Michael Crowley has an interesting, enterprising story about the extreme right, white pride movement's reaction to Barack Obama. He talks to David Duke, who considers Obama no worse than the white candidates left in the race. He scours the Stormfront-y corners of the web, where there's less fear of a black president than conspiracymongering about ZOG.
After Obama won the Iowa caucuses last month, Mark Potok, a researcher at the Southern Poverty Law Center, decided to survey the latest writings of the major right-wing hate groups he regularly monitors. How would America's vilest race-mongers respond to a black candidate's victory in a white Midwestern state? Again, the response was counterintuitive. "It was extremely weak," Potok says. "You could find people saying nasty words about Obama, but it wasn't red-hot at all."
That has remained the case even as Obama has become the front-runner. On several websites, forums, and online journals that promote the view of white superiority over blacks–the types of outlets that rejoiced over Hurricane Katrina and the destruction of the Lower Ninth Ward–there is precious little discussion of Obama's campaign. The day after Obama's blowout win in Wisconsin, for instance, the home page of the poisonous Vanguard News Network featured stories on Serbian nationalism, home schooling, Holocaust-denial, and Pat Buchanan–yet nothing about Obama. It turns out that, although the white right certainly has no love for Obama, its hatred of him is muted–and directed less at Obama himself than at other nefarious forces behind him.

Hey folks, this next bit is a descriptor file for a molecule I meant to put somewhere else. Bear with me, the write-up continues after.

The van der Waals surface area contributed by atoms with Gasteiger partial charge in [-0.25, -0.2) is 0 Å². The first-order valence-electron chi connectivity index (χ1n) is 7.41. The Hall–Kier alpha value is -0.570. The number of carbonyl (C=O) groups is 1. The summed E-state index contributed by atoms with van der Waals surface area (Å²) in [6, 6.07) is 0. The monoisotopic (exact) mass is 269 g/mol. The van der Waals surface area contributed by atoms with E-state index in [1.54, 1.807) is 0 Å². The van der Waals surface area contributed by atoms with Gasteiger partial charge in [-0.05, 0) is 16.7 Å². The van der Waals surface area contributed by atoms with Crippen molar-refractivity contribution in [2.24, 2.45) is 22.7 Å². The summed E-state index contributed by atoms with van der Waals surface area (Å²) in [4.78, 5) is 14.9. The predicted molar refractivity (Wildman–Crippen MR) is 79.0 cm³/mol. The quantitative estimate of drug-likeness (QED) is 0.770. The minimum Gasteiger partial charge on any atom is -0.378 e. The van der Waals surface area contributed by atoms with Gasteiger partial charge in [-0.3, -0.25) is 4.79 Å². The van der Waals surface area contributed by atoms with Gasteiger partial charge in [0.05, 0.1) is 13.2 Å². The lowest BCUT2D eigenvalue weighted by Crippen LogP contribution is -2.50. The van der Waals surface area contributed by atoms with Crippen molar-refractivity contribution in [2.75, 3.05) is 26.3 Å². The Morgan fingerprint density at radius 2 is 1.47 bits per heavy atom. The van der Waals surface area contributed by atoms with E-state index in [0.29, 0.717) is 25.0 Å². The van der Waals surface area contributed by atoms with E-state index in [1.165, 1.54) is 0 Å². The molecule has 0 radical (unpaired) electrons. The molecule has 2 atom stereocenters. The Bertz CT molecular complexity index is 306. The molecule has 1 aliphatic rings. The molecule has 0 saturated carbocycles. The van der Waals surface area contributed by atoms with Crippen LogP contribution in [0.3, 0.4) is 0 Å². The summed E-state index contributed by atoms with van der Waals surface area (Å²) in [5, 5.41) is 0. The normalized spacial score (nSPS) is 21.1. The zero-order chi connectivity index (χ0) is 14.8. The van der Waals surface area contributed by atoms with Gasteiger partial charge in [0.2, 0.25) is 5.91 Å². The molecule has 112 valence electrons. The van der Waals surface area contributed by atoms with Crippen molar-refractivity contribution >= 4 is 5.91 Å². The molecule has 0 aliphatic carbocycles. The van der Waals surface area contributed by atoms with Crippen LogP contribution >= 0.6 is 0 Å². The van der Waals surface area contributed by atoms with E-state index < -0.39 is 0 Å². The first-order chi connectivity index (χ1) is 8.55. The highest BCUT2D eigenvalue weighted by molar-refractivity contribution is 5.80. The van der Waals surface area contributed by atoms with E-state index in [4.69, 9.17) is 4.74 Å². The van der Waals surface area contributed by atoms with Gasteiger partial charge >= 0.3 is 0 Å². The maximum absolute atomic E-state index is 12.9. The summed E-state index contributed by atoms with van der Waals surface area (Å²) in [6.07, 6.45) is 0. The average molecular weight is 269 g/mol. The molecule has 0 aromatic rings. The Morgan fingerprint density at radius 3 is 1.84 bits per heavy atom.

This seems like a good time to revisit the "Bradley effect," the theory that Obama was losing votes on election day from scared whites who told pollsters, uh, sure, they'd vote for the black guy… and then voted for Clinton or Edwards. While there have definitely been odd pockets precincts and counties where Obama bottomed out, or there was a huge John Edwards protest vote (anyone want to explain how he broke 13 percent in southern Oklahoma a week after quitting the race?), we have not seen another situation like New Hampshire, where Obama underperformed his polls. Check out Virginia, where the final SurveyUSA poll showed Obama beating Clinton 60-38 and getting 47 percent of the white vote to her 49 percent. On election day Obama won by 28 points and won the white vote 52-47. He won the white vote again in Wisconsin, winning by 17 points a state where polls had him up by 5 or 6.
The Pew Research center has been testing this out with every primary and come to different conclusions, and I haven't done as much research as them, but outside of the deep South there doesn't seem to be the lying and polarization among scaredy-cat whites that we were told existed after New Hampshire.